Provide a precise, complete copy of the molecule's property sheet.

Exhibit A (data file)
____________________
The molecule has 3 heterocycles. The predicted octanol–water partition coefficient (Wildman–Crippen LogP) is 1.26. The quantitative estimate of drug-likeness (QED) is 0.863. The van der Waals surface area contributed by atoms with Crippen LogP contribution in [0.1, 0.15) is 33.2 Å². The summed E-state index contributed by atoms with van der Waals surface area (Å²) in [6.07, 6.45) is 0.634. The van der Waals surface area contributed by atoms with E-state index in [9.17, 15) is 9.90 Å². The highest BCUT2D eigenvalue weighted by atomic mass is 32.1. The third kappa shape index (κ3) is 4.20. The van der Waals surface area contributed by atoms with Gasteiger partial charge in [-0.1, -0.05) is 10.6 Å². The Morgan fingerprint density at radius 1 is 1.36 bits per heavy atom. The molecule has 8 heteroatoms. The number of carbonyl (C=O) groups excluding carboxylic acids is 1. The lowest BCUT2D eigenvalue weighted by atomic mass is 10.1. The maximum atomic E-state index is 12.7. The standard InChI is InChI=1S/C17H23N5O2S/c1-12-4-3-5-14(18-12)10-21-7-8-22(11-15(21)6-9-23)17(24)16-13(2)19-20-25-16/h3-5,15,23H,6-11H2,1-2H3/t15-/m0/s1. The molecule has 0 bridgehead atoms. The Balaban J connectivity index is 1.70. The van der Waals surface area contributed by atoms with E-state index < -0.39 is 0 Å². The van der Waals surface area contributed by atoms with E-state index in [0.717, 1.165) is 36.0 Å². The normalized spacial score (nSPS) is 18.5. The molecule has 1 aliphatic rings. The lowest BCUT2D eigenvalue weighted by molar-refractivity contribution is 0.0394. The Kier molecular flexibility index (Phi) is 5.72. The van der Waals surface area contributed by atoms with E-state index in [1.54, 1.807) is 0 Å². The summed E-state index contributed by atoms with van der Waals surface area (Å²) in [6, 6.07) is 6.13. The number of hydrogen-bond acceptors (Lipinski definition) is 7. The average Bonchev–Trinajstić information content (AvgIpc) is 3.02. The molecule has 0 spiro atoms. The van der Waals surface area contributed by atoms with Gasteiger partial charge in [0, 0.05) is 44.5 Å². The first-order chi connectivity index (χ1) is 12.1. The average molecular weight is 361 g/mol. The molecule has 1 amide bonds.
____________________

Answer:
The molecule has 3 heterocycles. The predicted octanol–water partition coefficient (Wildman–Crippen LogP) is 1.26. The quantitative estimate of drug-likeness (QED) is 0.863. The van der Waals surface area contributed by atoms with Crippen LogP contribution in [0.1, 0.15) is 33.2 Å². The summed E-state index contributed by atoms with van der Waals surface area (Å²) in [6.07, 6.45) is 0.634. The van der Waals surface area contributed by atoms with E-state index in [9.17, 15) is 9.90 Å². The highest BCUT2D eigenvalue weighted by atomic mass is 32.1. The third kappa shape index (κ3) is 4.20. The van der Waals surface area contributed by atoms with Gasteiger partial charge in [-0.1, -0.05) is 10.6 Å². The Morgan fingerprint density at radius 1 is 1.36 bits per heavy atom. The molecule has 8 heteroatoms. The number of carbonyl (C=O) groups excluding carboxylic acids is 1. The lowest BCUT2D eigenvalue weighted by atomic mass is 10.1. The maximum atomic E-state index is 12.7. The standard InChI is InChI=1S/C17H23N5O2S/c1-12-4-3-5-14(18-12)10-21-7-8-22(11-15(21)6-9-23)17(24)16-13(2)19-20-25-16/h3-5,15,23H,6-11H2,1-2H3/t15-/m0/s1. The molecule has 0 bridgehead atoms. The Balaban J connectivity index is 1.70. The van der Waals surface area contributed by atoms with E-state index < -0.39 is 0 Å². The van der Waals surface area contributed by atoms with E-state index in [0.717, 1.165) is 36.0 Å². The normalized spacial score (nSPS) is 18.5. The molecule has 1 aliphatic rings. The lowest BCUT2D eigenvalue weighted by molar-refractivity contribution is 0.0394. The Kier molecular flexibility index (Phi) is 5.72. The van der Waals surface area contributed by atoms with E-state index in [1.54, 1.807) is 0 Å². The summed E-state index contributed by atoms with van der Waals surface area (Å²) in [6, 6.07) is 6.13. The number of hydrogen-bond acceptors (Lipinski definition) is 7. The average Bonchev–Trinajstić information content (AvgIpc) is 3.02. The molecule has 0 spiro atoms. The van der Waals surface area contributed by atoms with Gasteiger partial charge in [0, 0.05) is 44.5 Å². The first-order chi connectivity index (χ1) is 12.1. The average molecular weight is 361 g/mol. The molecule has 1 amide bonds.